Now more than ever, we must make our voices heard this election on November 8th!
According to the United States Environmental Protection Agency (EPA), “In 2021, about 67 million tons of pollution were emitted into the atmosphere in the United States”. These emissions lead to bad air quality, health issues, and impaired visibility in communities. These critical pollutants harm our environment and affect communities of color disproportionately.
We cannot continue to allow dangerous air pollution emissions and reduced air quality to impact the health and well-being of nuestras familias (our families). Whether through a mail-in ballot, early voting, or in person on November 8th, this election, we can make our vote count, leverage our community power, and demand better for our gente. Make a plan to vote or help those who can vote to be #voteready to show up at the polls.
We are only 1 day away from Election Day, and there is so much we can do on our part to make sure our gente are out at the polls voting, sending out their ballot, and battling disinformation by sharing resources and factual information.
For many low-income communities of color, voting is the only form of political participation they will engage in throughout their lives. It is through voting that they choose their elected officials, influence policy, and take an active part in designing and implementing the policies that affect their everyday lives. While this is critical to the realization of our democratic values and goals, many historically marginalized communities of color continue to be disenfranchised due to systemic racism, white supremacy, and oppression. Additionally, there are ongoing attacks on our fundamental right to vote, and we must fight disinformation and misinformation threats to our communities.
- Voting is the primary mode of political participation and the bedrock of democracy.
- Our vision for a more inclusive and just democracy is dependent on its ability to provide opportunities for all people to effectively voice their concerns and policy preferences, regardless of their background, race, socioeconomic status and/or disabilities.
- We cannot achieve a fair democracy when a significant portion of the people, and their voices, are not included in policy decision-making.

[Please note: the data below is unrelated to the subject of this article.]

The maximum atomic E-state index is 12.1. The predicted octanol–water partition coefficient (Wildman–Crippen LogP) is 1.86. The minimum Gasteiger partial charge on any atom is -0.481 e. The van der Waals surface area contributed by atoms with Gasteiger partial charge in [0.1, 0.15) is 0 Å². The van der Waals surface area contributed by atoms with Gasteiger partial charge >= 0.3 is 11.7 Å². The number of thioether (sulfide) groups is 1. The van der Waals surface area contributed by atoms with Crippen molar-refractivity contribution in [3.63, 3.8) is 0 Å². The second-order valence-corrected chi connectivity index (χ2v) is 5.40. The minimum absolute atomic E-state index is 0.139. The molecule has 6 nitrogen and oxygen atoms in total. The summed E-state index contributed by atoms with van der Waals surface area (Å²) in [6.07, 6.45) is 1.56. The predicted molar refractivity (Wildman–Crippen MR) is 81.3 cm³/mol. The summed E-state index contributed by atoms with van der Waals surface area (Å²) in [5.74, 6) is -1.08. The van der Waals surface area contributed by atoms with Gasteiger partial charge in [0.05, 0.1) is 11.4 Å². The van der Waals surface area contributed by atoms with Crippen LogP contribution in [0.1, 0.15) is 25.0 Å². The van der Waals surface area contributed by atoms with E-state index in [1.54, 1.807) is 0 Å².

- For many low-income communities of color voting is the only form of political participation they will engage in throughout their lives. It is through voting that they choose their elected officials, influence policy, and take an active part in designing and implementing the policies that affect their everyday lives.
- Voting is one of the many ways in which people can express their political voice to influence the policy decision-making process.
- Other forms of political participation include meeting with elected officials or their staff, speaking up at public forums on local issues, creating or signing petitions, and much more.
- Civic engagement participation is essential, particularly for Chispa’s work, because they can serve as ways to express a person’s needs and preferences especially for communities ineligible to vote, such as youth, individuals on parole, and documented and undocumented immigrants, and for communities who face significant barriers.
- For a healthy democracy we need an active participation of all communities throughout the country to ensure access to more responsive representation.
- We need elected representatives who are going to be responsive to our needs, the needs of voters of color, including mixed status families who may not be able to vote, but continue to be impacted by unjust policies and/or inaction that exacerbates current conditions and leads to poor outcomes.
- People from mixed status families often serve as trusted messengers to their family members who are eligible to vote.
- Be on the frontlines of democracy and make sure you turn out to vote this November 8.
- Voting a family act regardless of documentation status because we are all trusted messengers to our loved ones.